Pretty much regularly - we didn't know what it could be any other way. It was pretty much that way all the time for a long time - way longer than Exile in Guyville. The higher up in the music industry I got, the worse I got. The bigger the guy in the music business, the more likely he was to be kind of a sleazeball. It's true for a lot of industries, wouldn't you say? That's what it is: men in power have had a bit of a problem handling women in the workplace. Frankly how I feel about it now: it's they're problem to fix. They need to do their work like we all had to. Tony Robbins the other day really p***** me off. Like even that guy? He seems like a decent human being though whatever he is. That's the way they see us. It's this kind of pat them on the back kind of thing. It's over. It's done. It's not our problem to fix.
How did you protect yourself in the music industry?
I just kept running. I would try to get what I needed and give as little as possible - I don't mean sexually - I mean in an interaction. Everyone wanted to meet. I just became allergic to meetings. People were like, "Let's meet over drinks or meet over dinner." Nothing would ever come from it. It was like, do you have a job or not a job? No work ever came from those meetings. I made it a point: if you have a job, offer me the job. Otherwise I don't want to meet.
Your next big thing is putting out your memoir. How did you become interested in going into literature?
I actually didn't want to write a memoir, I wanted to write fiction or prose. What happened to me after Trump got elected and the blowback we thought we were collectively on board with - I got in touch with this outrage and horror. I wanted to redirect my own attention and put something out in the world that redirected attention towards the interpersonal responsibility and the emotional ways in which we bump up against each other. I wanted to slow everything down and look at what matters between human beings and how we became to be the people we are. I wanted to examine those scars and find the beauty within that. You look at Trump and those people and you think, if you connected to yourself and the people around you, you wouldn't behave this way. As a culture, I wanted to add my weight to a pile of people who stop and see the beauty of the when two people are compassionate to each other. The stories from my life, career and childhood, but they're not all chronological. It's about humanity, beauty and horror.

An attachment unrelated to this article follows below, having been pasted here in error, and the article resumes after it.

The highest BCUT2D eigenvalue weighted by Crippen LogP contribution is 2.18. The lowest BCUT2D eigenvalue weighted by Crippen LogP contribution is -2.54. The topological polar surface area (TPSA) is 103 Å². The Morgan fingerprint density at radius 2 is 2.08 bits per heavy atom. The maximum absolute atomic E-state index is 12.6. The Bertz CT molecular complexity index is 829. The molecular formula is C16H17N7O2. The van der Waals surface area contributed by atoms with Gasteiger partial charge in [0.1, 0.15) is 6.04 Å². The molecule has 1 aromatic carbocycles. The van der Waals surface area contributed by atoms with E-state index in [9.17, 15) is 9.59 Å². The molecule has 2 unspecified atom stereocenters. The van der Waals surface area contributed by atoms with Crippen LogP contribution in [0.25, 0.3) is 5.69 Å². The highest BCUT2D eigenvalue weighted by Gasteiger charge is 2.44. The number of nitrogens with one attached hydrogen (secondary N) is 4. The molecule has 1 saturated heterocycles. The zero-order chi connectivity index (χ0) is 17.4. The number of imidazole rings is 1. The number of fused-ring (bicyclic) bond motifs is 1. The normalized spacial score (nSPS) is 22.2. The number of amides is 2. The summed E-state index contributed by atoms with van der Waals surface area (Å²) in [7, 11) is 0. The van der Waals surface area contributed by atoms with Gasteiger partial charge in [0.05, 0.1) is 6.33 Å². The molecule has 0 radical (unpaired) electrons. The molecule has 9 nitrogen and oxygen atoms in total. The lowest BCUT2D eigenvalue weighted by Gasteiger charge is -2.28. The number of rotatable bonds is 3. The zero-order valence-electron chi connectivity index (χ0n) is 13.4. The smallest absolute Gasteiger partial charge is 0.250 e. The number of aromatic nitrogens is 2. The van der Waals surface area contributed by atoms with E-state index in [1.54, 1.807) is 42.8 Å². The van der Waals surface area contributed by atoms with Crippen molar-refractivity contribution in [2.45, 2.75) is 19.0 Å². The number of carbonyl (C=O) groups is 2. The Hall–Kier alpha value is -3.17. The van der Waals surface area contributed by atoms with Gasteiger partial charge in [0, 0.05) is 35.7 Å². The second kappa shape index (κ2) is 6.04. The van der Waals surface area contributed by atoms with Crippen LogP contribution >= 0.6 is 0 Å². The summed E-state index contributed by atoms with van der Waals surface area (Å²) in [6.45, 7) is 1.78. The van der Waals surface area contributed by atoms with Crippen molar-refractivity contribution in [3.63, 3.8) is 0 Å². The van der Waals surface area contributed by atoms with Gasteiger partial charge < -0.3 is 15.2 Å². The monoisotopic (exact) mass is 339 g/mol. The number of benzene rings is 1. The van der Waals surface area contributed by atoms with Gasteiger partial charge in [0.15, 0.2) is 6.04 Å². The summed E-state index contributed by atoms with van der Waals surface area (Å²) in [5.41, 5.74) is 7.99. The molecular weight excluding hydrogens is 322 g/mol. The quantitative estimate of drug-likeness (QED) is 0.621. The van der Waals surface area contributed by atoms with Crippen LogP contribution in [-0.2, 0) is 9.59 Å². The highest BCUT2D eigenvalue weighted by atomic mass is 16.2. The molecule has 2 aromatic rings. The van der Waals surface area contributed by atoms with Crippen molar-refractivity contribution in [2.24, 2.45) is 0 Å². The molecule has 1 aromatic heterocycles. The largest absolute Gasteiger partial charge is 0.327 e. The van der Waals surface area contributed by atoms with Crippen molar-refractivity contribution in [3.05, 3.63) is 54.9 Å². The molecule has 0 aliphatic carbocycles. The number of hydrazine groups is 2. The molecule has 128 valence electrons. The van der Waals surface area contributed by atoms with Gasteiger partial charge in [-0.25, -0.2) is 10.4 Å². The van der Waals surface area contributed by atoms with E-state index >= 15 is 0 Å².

It sounds like we're going to learn a lot more about you.
In 2016, we felt like all these legendary musicians were dying, I felt like I had a lot more to say than I could put in a song. I wanted to say it and grapple with it myself. You'll recognise some of the context, but some are moments that no one knows except for me personally. They're just small moments that I make big. Where there are horror stories, you turn the corner into beauty and compassion. These are my stories.
Girly-Sound To Guyville: The 25th Anniversary Box Set is out today via Matador Records.